Most of the press I’ve seen makes it seem as if .XXX is a done deal, and will be inserted into the root in short order. Unfortunately for the 162,000 reported pre-registration applications for .XXX, we are very far from that. One of the more intelligent analyses of the Board’s resolution is the Tom Hymes story at AVN. To their credit, ICM’s blog has a thorough and fact-filled rundown of the remaining obstacles. My own assessment of .XXX isn’t very positive, but it is a good sign that ICANN is letting itself be compelled to following its own rules.

Intellectual Property Issues – Good News

Trademark advocates at ICANN will tell you that they are the reasonable ones, that the people who are unalterably opposed to new gTLDs don’t even show up at ICANN meetings. That may be, but members of ICANN’s intellectual property constituency have hardly been pushovers. Therefore it was a pleasure to witness hardline opponents to new gTLDs, including sharp critics from the BBC, Nestle, and the American Red Cross talk constructively about how they could benefit from them at a panel called “Brand Management in the Age of New gTLDs.”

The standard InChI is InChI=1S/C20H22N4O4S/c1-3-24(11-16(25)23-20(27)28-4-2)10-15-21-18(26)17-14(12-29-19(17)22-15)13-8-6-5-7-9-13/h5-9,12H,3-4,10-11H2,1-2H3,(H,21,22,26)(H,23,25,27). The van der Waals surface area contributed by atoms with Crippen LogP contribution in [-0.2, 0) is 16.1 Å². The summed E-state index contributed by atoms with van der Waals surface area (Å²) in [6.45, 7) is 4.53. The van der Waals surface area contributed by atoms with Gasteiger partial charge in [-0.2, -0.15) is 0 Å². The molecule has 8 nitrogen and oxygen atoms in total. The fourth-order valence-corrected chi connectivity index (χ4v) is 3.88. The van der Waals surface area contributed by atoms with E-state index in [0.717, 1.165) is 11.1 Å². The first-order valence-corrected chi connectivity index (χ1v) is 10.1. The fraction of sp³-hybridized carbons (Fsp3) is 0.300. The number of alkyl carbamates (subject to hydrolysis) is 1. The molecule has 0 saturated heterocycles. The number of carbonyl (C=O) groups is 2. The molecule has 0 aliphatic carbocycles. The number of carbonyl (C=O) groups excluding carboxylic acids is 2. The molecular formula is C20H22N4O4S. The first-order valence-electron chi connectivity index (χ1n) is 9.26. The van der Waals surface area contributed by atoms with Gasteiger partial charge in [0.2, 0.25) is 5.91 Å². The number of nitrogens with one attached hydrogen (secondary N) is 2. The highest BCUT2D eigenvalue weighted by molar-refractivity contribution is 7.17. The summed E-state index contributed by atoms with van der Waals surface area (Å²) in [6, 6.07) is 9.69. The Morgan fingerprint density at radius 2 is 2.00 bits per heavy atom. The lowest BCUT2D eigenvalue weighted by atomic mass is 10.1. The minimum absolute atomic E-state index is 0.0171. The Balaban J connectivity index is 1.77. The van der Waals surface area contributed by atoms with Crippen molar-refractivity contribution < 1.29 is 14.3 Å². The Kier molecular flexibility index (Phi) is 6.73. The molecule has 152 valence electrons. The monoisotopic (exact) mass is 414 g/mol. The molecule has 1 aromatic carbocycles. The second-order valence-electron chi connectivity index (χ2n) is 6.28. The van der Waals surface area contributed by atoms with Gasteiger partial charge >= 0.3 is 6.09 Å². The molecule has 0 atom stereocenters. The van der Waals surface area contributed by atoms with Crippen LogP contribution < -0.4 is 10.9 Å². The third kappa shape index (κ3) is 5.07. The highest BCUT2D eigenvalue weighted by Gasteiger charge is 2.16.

For instance, Charlotte Walters of Orange (the phone company) had this to say:

I think we’re all about building and driving brand value, in which case if you have an asset that could become a mark of value and a mark of quality so that consumers would come to recognize that something that is dot Orange is genuine and that there is no risk of phishing or any other malicious acts underneath it, then that would be the ideal position that we are all aiming to get to. The question is, how long does it take you to get there.

In the meantime, I think that defensive registrations, which we’re all used to doing, is going to be an ongoing factor….

So on a longer-term view, yes, it—there is a lot of potential value. And from a marketing perspective, there’s a lot of potential value. But it will take a long time, I think, to educate internally and externally as to how to get there.